I learned the greatest lessons about God from my relationship with my children. I have seven Blake so I hope I've learned alot. My children trust that I will take care of them, provide for there needs, comfort there wounds. They don't ask, how Dad? It's just a simple trust of a loving father. As they've grown to adults the intellectual understanding of the "how" has been revealed but the simple trust, that is what carried them through.

I lost my father on Easter Sunday this year. My intellect, my attempts at logic, my understanding, where of no comfort. My comfort has been that my heavenly Father loves me and my earthly father.

Know this Blake, God the Father loves you and your mother. Trust your Father, understanding will come in time.



blakewell said...

Jeff and Josh - thanks for your posts and for sharing your experiences with me. I really appreciate it and I empathize with the hard times that you've been through and continue to go through.

God bless you.


Mgam said...

Blake, my man, you are the stud of all studs. My respect grows for you all the time. I obviously don't have any answers to offer. I've never been through anything like you are now going through. I know my faith is more "cookie cutter" than anyone's and I'm humbled to read your words. Thanks for sharing your struggles with us all and keep trusting in Him who saves us.

Anonymous said...

Blake, I found your blog kind of randomly today and I am so thankful for it. I, too, have been contemplating the depth of my own faith the face of adversity. I know ultimately that God is in control and has a plan that will surpass any plan I could craft on my own. Yet I constantly find myself asking, "why?" I don't know all the answers, but I am finding time in meditation and prayer bring about peace and relief.

Court said...

Blake, I appreciate the questions you've raised here. I think most of us don't stop to consider these things often enough, which means we really don't have the tools God wants us to use during times of crisis.

Almost five years ago, a very good friend of mine was in an accident. After six weeks in a coma, she died. I can't begin to describe what a horrible time that was for her family and for us who were her friends. (Though I'm sure you know exactly what I'm talking about.)

I believe with all my heart and mind that God can make good come out of bad situations. But for a long time, I struggled to see what good could possibly come out of the death of a 24-year-old woman who had a husband, was strong in her faith, and lived a life dedicated to others.

God is good. He had brought about so much good from that tragedy....and God did it through the person closest to her, her husband. Though he wanted to turn away from God, God eventually brought him back. He has been one of the strongest financial supporters Ed and I have had in our work in Chemnitz. More importantly, he has supported us through his faith and his love and his rediscovered dedication to God. He's now one of our co-workers in Chemnitz, and he has married a wonderful Christian who is equally dedicated to working for the Lord.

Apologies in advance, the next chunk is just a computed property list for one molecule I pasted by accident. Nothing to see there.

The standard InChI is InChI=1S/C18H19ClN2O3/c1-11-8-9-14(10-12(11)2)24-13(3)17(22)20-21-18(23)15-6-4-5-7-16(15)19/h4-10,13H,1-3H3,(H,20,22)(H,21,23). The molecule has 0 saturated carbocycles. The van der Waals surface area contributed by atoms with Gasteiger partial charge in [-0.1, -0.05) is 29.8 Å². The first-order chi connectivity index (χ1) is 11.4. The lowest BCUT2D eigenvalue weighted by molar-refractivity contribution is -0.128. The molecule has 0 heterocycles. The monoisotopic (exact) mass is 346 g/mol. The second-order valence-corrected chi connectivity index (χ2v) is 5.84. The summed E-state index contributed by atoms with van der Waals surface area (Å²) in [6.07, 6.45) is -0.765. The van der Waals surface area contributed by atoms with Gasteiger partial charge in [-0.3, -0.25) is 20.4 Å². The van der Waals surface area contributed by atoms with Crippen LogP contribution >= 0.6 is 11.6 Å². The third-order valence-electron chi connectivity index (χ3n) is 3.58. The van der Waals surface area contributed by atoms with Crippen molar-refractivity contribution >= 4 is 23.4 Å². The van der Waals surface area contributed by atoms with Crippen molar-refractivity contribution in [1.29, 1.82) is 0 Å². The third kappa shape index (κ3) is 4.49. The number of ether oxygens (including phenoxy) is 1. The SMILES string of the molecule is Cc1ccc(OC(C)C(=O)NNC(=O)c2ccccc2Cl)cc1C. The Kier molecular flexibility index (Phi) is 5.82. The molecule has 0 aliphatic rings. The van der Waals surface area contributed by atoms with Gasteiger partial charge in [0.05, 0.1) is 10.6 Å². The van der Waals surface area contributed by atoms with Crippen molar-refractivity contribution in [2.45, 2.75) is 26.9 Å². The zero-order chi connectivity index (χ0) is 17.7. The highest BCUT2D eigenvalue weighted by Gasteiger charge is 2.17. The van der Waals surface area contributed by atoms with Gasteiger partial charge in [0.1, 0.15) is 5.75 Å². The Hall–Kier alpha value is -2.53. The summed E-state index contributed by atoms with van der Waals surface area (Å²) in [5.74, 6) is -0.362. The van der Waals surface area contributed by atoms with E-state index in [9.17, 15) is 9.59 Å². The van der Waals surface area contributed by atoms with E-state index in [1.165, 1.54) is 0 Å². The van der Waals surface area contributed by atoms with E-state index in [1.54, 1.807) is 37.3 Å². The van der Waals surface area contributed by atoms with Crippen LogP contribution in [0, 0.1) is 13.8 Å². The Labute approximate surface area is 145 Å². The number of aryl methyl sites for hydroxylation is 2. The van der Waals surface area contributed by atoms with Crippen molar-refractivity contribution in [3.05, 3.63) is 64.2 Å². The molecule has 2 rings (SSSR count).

Why am I telling you all of this? Simply to show that God really does work in mysterious and wonderful ways. No,I don't think he *wanted* my friend to die. But because she did, four Christians are actively working to teach the Word of God in a predominantly atheist country. As a result of her death, more souls are coming to Christ.

I don't have all the answers either, Blake. I think that sometimes, we can't know the answers. But God knows them. I find comfort in that.


"I love the LORD, because he has heard my voice and my pleas for mercy. Because he inclined his ear to me, therefore I will call on him as long as I live. The snares of death encompassed me; the pangs of Sheol laid hold on me; I suffered distress and anguish.
"Then I called on the name of the LORD: 'O LORD, I pray, deliver my soul!' Gracious is the LORD, and righteous; our God is merciful. The LORD preserves the simple; when I was brought low, he saved me.
"Return, O my soul, to your rest; for the LORD has dealt bountifully with you. For you have delivered my soul from death, my eyes from tears, my feet from stumbling; I will walk before the LORD in the land of the living.
"I believed, even when I spoke, 'I am greatly afflicted'; I said in my alarm, 'All mankind are liars.'
"What shall I render to the LORD for all his benefits to me? I will lift up the cup of salvation and call on the name of the LORD, I will pay my vows to the LORD in the presence of all his people. Precious in the sight of the LORD is the death of his saints.
"O LORD, I am your servant; I am your servant, the son of your maidservant. You have loosed my bonds. I will offer to you the sacrifice of thanksgiving and call on the name of the LORD. I will pay my vows to the LORD in the presence of all his people, in the courts of the house of the LORD, in your midst, O Jerusalem. Praise the LORD!"
--Psalm 116